10. A process for producing an assembly of a cup on a metal trunnion with a resiliently yieldable washer between the cup and trunnion, which comprises forming said trunnion with the distance between the centre of said cross member and a centre region of the end face of the trunnion which differs from the value of the desired distance in the completed universal joint, engaging the end of said trunnion with a tool to effect a cold upsetting of the metal of said centre region to form at the centre of the end face of the trunnion a bearing surface which is at a distance from the centre of the cross member equal to said desired distance, forming a resiliently yieldable washer with a centre portion adapted to bear on said bearing surface on the end of the trunnion, forming a cup with a skirt portion and an end wall and assembling said washer and cup on said trunnion with said washer between the end face of the trunnion and the end wall of the cup and with said centre portion of the washer bearing on said bearing surface on the end of the trunnion, said trunnion being initially formed with a centre projection on the end of the trunnion and said bearing surface being formed by said tool on the end of said projection, said washer being formed with a concave surface which bears on said bearing surface when the washer and cup are assembled on the trunnion.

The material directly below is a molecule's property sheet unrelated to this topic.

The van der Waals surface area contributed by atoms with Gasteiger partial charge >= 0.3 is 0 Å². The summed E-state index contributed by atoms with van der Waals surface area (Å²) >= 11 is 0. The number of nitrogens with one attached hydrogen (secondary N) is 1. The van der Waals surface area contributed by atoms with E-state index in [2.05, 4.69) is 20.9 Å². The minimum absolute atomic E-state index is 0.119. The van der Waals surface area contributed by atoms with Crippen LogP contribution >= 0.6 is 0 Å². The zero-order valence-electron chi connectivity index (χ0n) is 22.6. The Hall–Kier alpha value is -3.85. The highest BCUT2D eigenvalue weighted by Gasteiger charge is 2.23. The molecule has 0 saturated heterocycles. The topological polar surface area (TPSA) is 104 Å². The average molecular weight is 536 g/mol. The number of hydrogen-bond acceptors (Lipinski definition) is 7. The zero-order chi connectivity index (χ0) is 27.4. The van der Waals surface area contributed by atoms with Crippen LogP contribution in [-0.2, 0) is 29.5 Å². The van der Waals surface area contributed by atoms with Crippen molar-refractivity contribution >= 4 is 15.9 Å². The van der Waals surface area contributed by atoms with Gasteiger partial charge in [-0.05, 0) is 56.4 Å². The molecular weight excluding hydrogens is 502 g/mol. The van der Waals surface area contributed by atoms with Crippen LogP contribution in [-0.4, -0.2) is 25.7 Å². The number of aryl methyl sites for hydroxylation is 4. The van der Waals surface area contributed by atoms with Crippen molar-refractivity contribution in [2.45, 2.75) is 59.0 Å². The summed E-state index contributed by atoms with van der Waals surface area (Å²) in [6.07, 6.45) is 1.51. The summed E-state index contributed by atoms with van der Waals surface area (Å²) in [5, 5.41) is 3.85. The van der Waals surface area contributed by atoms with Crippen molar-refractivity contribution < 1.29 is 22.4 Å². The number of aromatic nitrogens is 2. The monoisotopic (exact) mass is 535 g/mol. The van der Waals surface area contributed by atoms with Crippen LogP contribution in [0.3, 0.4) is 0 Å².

Description

The present invention relates to universal joints comprising two yokes and a cross member whose four trunnions are each capped by a cup constituting a bearing, preferably of the needle bearing type, which is maintained in the corresponding bore of the yoke.

In such universal joints, the centering of the cross member with respect to the yoke, and consequently of a yoke with respect to the other yoke, may be ensured by means of thrust rings which also constitute sealing elements and are disposed between a flange which is part of the cups and a shoulder of the trunnions of the cross member, the end face of a trunnion remaining out of contact with the end wall of the cup which, in the event of displacement of the cross member with respect to the yoke in the course of operation, may create a cyclic compression of the elastically yieldable means which is then deformed by crushing which may in some cases adversely affect its sealing effect.

The centering may also be achieved in a conventional manner by the contact of the end wall of the needle cup with the end face of the corresponding trunnion. This contact of course affords a more rigid centering than the first-mentioned arrangement which may create in the course of the positioning of the needle cups in the yokes, an excessive compression of the sealing ring provided, as in the first-mentioned arrangement, between a flange of the cup and a shoulder of the trunnion, owing to the effect of the tolerances on the position of the shoulder, there then being a risk that the efficiency of this ring be adversely affected.